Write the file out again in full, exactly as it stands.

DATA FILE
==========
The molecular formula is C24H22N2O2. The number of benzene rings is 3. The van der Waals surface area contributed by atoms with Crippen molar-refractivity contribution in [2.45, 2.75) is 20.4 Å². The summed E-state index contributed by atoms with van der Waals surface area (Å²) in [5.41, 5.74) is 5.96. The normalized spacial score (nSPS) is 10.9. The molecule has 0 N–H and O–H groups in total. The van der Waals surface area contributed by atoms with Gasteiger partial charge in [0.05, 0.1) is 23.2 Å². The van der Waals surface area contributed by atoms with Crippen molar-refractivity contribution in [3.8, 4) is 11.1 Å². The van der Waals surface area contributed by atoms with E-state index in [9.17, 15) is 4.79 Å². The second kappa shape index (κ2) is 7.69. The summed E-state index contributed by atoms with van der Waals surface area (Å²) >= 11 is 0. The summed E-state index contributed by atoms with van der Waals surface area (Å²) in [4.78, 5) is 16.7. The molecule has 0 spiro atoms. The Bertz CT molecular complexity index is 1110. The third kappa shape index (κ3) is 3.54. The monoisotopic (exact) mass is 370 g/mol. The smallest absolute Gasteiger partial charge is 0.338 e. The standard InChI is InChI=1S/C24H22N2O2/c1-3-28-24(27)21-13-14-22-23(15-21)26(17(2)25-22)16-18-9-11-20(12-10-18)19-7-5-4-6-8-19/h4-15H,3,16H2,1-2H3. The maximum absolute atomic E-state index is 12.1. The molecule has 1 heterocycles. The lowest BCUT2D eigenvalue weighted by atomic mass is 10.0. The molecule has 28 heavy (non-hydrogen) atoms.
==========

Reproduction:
The molecular formula is C24H22N2O2. The number of benzene rings is 3. The van der Waals surface area contributed by atoms with Crippen molar-refractivity contribution in [2.45, 2.75) is 20.4 Å². The summed E-state index contributed by atoms with van der Waals surface area (Å²) in [5.41, 5.74) is 5.96. The normalized spacial score (nSPS) is 10.9. The molecule has 0 N–H and O–H groups in total. The van der Waals surface area contributed by atoms with Gasteiger partial charge in [0.05, 0.1) is 23.2 Å². The van der Waals surface area contributed by atoms with Crippen molar-refractivity contribution in [3.8, 4) is 11.1 Å². The van der Waals surface area contributed by atoms with E-state index in [9.17, 15) is 4.79 Å². The second kappa shape index (κ2) is 7.69. The summed E-state index contributed by atoms with van der Waals surface area (Å²) >= 11 is 0. The summed E-state index contributed by atoms with van der Waals surface area (Å²) in [4.78, 5) is 16.7. The molecule has 0 spiro atoms. The Bertz CT molecular complexity index is 1110. The third kappa shape index (κ3) is 3.54. The monoisotopic (exact) mass is 370 g/mol. The smallest absolute Gasteiger partial charge is 0.338 e. The standard InChI is InChI=1S/C24H22N2O2/c1-3-28-24(27)21-13-14-22-23(15-21)26(17(2)25-22)16-18-9-11-20(12-10-18)19-7-5-4-6-8-19/h4-15H,3,16H2,1-2H3. The maximum absolute atomic E-state index is 12.1. The molecule has 1 heterocycles. The lowest BCUT2D eigenvalue weighted by atomic mass is 10.0. The molecule has 28 heavy (non-hydrogen) atoms.